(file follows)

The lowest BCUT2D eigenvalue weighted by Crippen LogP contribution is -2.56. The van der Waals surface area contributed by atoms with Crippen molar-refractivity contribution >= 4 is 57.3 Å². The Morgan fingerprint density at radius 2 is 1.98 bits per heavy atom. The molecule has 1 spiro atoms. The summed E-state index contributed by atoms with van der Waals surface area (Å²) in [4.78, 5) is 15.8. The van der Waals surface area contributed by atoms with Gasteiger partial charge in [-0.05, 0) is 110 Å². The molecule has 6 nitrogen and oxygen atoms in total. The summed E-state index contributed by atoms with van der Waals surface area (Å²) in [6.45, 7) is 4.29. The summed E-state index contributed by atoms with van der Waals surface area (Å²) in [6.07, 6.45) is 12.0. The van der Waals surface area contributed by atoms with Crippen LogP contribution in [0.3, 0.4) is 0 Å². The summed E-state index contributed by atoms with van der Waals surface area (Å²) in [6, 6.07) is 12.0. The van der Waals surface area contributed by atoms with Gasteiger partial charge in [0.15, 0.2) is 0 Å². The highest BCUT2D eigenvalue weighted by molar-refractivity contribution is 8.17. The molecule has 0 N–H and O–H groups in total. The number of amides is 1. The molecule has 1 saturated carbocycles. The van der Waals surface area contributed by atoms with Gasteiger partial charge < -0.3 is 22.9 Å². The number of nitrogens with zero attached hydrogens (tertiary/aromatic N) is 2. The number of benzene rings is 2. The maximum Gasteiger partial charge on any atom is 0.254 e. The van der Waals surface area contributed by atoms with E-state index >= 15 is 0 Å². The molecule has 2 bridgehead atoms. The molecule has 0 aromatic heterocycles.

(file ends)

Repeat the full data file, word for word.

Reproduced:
The lowest BCUT2D eigenvalue weighted by Crippen LogP contribution is -2.56. The van der Waals surface area contributed by atoms with Crippen molar-refractivity contribution >= 4 is 57.3 Å². The Morgan fingerprint density at radius 2 is 1.98 bits per heavy atom. The molecule has 1 spiro atoms. The summed E-state index contributed by atoms with van der Waals surface area (Å²) in [4.78, 5) is 15.8. The van der Waals surface area contributed by atoms with Gasteiger partial charge in [-0.05, 0) is 110 Å². The molecule has 6 nitrogen and oxygen atoms in total. The summed E-state index contributed by atoms with van der Waals surface area (Å²) in [6.45, 7) is 4.29. The summed E-state index contributed by atoms with van der Waals surface area (Å²) in [6.07, 6.45) is 12.0. The van der Waals surface area contributed by atoms with Crippen LogP contribution in [0.3, 0.4) is 0 Å². The summed E-state index contributed by atoms with van der Waals surface area (Å²) in [6, 6.07) is 12.0. The van der Waals surface area contributed by atoms with Gasteiger partial charge in [0.15, 0.2) is 0 Å². The highest BCUT2D eigenvalue weighted by molar-refractivity contribution is 8.17. The molecule has 0 N–H and O–H groups in total. The number of amides is 1. The molecule has 1 saturated carbocycles. The van der Waals surface area contributed by atoms with Gasteiger partial charge < -0.3 is 22.9 Å². The number of nitrogens with zero attached hydrogens (tertiary/aromatic N) is 2. The number of benzene rings is 2. The maximum Gasteiger partial charge on any atom is 0.254 e. The van der Waals surface area contributed by atoms with E-state index >= 15 is 0 Å². The molecule has 2 bridgehead atoms. The molecule has 0 aromatic heterocycles.